I listened to the audio. This was pretty slow-moving, but an ok book. Not a whole lot really happened. I did find it odd that CeeCee was really only making friends with women much older than she is. She did make one friend her age, and I assume – had the book continued into the school year – she and her new friend her own age would have been the story at that point. Anyway, this one was ok for me.… (mais)
LibraryCin | 220 outras críticas | May 11, 2024 |
Well, so, I suppose any story about a young girl moving to a new neighborhood will have similarities, and probably I flatter myself to even see them, but I’m thinking that anyone who has read this story will think I borrowed from it if they read the short (1500 word) story I submitted to my library’s NaNoWriMo project this past November, starting with my Character’s name, Chelsea (Sea Cee) Chathum.
Yes, the nick name is spelled different, but it started out as Cee Cee, based on her initials, which my character actually explains in the story. And I came by the last name by picking something out of thin air that started with "Ch" because I liked the alliteration I'd had with Chelsea Church, which I'd abandoned when it occurred to me that, being in the first line of the story, it sounded like a place, rather than a person.
You’re thinking the last name isn’t relevant, because it’s nothing like "Honeycutt?" I thought the similarity ended with the first name too, until I Googled “Savanna Georgia”, since Mrs. Hoffman makes it sound so pretty that I wanted to see pictures to see if it was still that pretty, since her story, like mine, takes place some 50 years ago, in the 1960’s (it appears to be--still that pretty), and discovered through that search, that Savanna is in “Chatham” County. Yes, again a slightly different spelling, and that fact occurs nowhere in Mrs. Hoffman’s story, but I still find it odd –and seriously think anyone who read Mrs. Hoffman’s story, then mine, if they knew Georgia well enough to know counties, would certainly think I was borrowing.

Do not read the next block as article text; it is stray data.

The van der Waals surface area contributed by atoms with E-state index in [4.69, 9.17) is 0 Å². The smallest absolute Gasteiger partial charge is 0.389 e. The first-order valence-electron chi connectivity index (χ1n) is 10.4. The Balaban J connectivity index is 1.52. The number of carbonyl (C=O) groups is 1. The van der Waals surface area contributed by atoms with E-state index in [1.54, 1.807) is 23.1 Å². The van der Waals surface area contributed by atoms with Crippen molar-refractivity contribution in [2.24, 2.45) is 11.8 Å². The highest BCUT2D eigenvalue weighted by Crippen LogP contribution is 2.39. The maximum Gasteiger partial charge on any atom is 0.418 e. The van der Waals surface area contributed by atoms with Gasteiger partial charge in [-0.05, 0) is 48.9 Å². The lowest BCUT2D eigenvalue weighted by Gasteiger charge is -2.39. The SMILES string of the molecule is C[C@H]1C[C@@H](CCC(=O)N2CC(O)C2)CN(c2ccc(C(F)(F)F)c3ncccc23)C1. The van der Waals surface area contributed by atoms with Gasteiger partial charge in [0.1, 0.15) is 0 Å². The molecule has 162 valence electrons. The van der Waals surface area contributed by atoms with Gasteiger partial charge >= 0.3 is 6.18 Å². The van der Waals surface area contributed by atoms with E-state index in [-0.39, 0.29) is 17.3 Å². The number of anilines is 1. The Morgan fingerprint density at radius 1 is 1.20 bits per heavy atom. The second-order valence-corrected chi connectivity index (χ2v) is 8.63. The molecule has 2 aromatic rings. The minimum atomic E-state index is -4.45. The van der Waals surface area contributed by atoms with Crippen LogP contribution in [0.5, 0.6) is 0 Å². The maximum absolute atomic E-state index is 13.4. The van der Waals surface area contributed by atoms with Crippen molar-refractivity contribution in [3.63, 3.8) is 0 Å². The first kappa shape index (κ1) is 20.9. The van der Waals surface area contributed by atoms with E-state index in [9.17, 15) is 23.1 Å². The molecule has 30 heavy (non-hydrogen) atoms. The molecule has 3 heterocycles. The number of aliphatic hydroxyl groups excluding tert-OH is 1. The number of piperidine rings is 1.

It doesn’t matter, of course, since it’s not real likely our NaNoWriMo Anthology will get too far beyond our library’s community, and my story is nowhere near as interesting or well written as Mrs. Hoffman’s--mine's only about moving, where hers is about so much more.
It could easily only be me seeing similarities since I'm basing them a little on things I cut from my story to keep it within the word limit, but it occurs to me that I might have psychically connected to a book already in existence—which is scary. One worries about not borrowing from other works they’ve read, now apparently, if I decide to develop my writing skills, I have to add to that worry, that I’ll borrow from things I haven’t read.
But I’ve made this review all about me instead about this wonderful debut novel. It was great! I especially loved it because her characters share my interests; nature—both wild and cultivated, photography, old homes, estate sales, and with the added skills of being able to renovate—a talent I envy. Keep writing Beth!
… (mais)
TraSea | 220 outras críticas | Apr 29, 2024 |



You May Also Like

Associated Authors


Also by
Marcado como favorito

Tabelas & Gráficos